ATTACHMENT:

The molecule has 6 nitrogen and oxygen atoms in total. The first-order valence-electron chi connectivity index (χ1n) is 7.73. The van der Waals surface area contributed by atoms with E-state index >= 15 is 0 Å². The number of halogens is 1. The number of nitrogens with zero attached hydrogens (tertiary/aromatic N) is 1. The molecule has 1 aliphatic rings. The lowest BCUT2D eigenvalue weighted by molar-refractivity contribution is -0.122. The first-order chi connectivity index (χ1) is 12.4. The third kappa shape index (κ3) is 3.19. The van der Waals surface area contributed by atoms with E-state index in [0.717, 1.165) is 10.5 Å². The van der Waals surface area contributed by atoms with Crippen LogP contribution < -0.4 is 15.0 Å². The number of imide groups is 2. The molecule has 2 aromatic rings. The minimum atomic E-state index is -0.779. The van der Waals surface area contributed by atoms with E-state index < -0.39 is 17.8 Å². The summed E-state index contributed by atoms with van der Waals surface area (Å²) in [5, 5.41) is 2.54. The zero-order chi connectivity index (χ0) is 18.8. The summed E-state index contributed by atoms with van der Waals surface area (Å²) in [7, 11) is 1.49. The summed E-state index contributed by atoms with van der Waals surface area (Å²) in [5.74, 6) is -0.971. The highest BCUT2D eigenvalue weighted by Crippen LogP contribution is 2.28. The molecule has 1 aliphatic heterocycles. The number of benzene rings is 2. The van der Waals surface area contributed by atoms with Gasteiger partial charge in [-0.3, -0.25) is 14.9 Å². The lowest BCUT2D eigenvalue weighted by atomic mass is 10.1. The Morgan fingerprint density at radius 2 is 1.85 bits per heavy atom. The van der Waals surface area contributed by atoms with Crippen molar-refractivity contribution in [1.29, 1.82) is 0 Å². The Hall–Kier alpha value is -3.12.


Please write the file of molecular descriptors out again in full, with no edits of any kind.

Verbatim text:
The molecule has 6 nitrogen and oxygen atoms in total. The first-order valence-electron chi connectivity index (χ1n) is 7.73. The van der Waals surface area contributed by atoms with E-state index >= 15 is 0 Å². The number of halogens is 1. The number of nitrogens with zero attached hydrogens (tertiary/aromatic N) is 1. The molecule has 1 aliphatic rings. The lowest BCUT2D eigenvalue weighted by molar-refractivity contribution is -0.122. The first-order chi connectivity index (χ1) is 12.4. The third kappa shape index (κ3) is 3.19. The van der Waals surface area contributed by atoms with E-state index in [0.717, 1.165) is 10.5 Å². The van der Waals surface area contributed by atoms with Crippen LogP contribution < -0.4 is 15.0 Å². The number of imide groups is 2. The molecule has 2 aromatic rings. The minimum atomic E-state index is -0.779. The van der Waals surface area contributed by atoms with E-state index < -0.39 is 17.8 Å². The summed E-state index contributed by atoms with van der Waals surface area (Å²) in [5, 5.41) is 2.54. The zero-order chi connectivity index (χ0) is 18.8. The summed E-state index contributed by atoms with van der Waals surface area (Å²) in [7, 11) is 1.49. The summed E-state index contributed by atoms with van der Waals surface area (Å²) in [5.74, 6) is -0.971. The highest BCUT2D eigenvalue weighted by Crippen LogP contribution is 2.28. The molecule has 1 aliphatic heterocycles. The number of benzene rings is 2. The van der Waals surface area contributed by atoms with Gasteiger partial charge in [-0.3, -0.25) is 14.9 Å². The lowest BCUT2D eigenvalue weighted by atomic mass is 10.1. The Morgan fingerprint density at radius 2 is 1.85 bits per heavy atom. The van der Waals surface area contributed by atoms with Crippen molar-refractivity contribution in [1.29, 1.82) is 0 Å². The Hall–Kier alpha value is -3.12.